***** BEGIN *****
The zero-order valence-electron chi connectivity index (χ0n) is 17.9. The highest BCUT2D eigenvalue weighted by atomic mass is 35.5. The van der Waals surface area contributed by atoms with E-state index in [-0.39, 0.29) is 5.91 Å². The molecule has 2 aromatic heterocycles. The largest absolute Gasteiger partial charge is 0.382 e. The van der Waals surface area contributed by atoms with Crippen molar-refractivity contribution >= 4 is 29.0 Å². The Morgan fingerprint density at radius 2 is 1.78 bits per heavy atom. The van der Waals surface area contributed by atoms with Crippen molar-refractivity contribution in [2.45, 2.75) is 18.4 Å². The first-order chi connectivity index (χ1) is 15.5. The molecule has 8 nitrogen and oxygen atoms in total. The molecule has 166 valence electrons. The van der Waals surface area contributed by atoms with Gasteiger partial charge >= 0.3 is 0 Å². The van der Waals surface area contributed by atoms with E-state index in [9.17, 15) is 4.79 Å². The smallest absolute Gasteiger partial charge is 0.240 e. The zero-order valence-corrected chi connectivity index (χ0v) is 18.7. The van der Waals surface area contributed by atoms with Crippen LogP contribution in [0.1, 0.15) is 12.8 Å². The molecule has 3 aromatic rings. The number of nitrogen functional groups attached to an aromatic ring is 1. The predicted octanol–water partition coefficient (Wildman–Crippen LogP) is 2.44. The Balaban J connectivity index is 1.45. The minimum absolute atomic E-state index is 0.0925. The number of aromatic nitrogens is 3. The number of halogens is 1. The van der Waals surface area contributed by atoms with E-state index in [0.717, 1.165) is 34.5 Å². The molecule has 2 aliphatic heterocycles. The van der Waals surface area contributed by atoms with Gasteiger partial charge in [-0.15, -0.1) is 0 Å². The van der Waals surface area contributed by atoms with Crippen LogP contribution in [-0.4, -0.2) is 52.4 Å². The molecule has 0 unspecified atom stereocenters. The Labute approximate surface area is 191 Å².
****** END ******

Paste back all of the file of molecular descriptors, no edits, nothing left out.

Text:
The zero-order valence-electron chi connectivity index (χ0n) is 17.9. The highest BCUT2D eigenvalue weighted by atomic mass is 35.5. The van der Waals surface area contributed by atoms with E-state index in [-0.39, 0.29) is 5.91 Å². The molecule has 2 aromatic heterocycles. The largest absolute Gasteiger partial charge is 0.382 e. The van der Waals surface area contributed by atoms with Crippen molar-refractivity contribution >= 4 is 29.0 Å². The Morgan fingerprint density at radius 2 is 1.78 bits per heavy atom. The van der Waals surface area contributed by atoms with Crippen molar-refractivity contribution in [2.45, 2.75) is 18.4 Å². The first-order chi connectivity index (χ1) is 15.5. The molecule has 8 nitrogen and oxygen atoms in total. The molecule has 166 valence electrons. The van der Waals surface area contributed by atoms with Gasteiger partial charge >= 0.3 is 0 Å². The van der Waals surface area contributed by atoms with E-state index in [9.17, 15) is 4.79 Å². The smallest absolute Gasteiger partial charge is 0.240 e. The zero-order valence-corrected chi connectivity index (χ0v) is 18.7. The van der Waals surface area contributed by atoms with Crippen LogP contribution in [0.1, 0.15) is 12.8 Å². The molecule has 3 aromatic rings. The number of nitrogen functional groups attached to an aromatic ring is 1. The predicted octanol–water partition coefficient (Wildman–Crippen LogP) is 2.44. The Balaban J connectivity index is 1.45. The minimum absolute atomic E-state index is 0.0925. The number of aromatic nitrogens is 3. The number of halogens is 1. The van der Waals surface area contributed by atoms with E-state index in [0.717, 1.165) is 34.5 Å². The molecule has 2 aliphatic heterocycles. The van der Waals surface area contributed by atoms with Gasteiger partial charge in [-0.15, -0.1) is 0 Å². The van der Waals surface area contributed by atoms with Crippen LogP contribution in [-0.4, -0.2) is 52.4 Å². The molecule has 0 unspecified atom stereocenters. The Labute approximate surface area is 191 Å².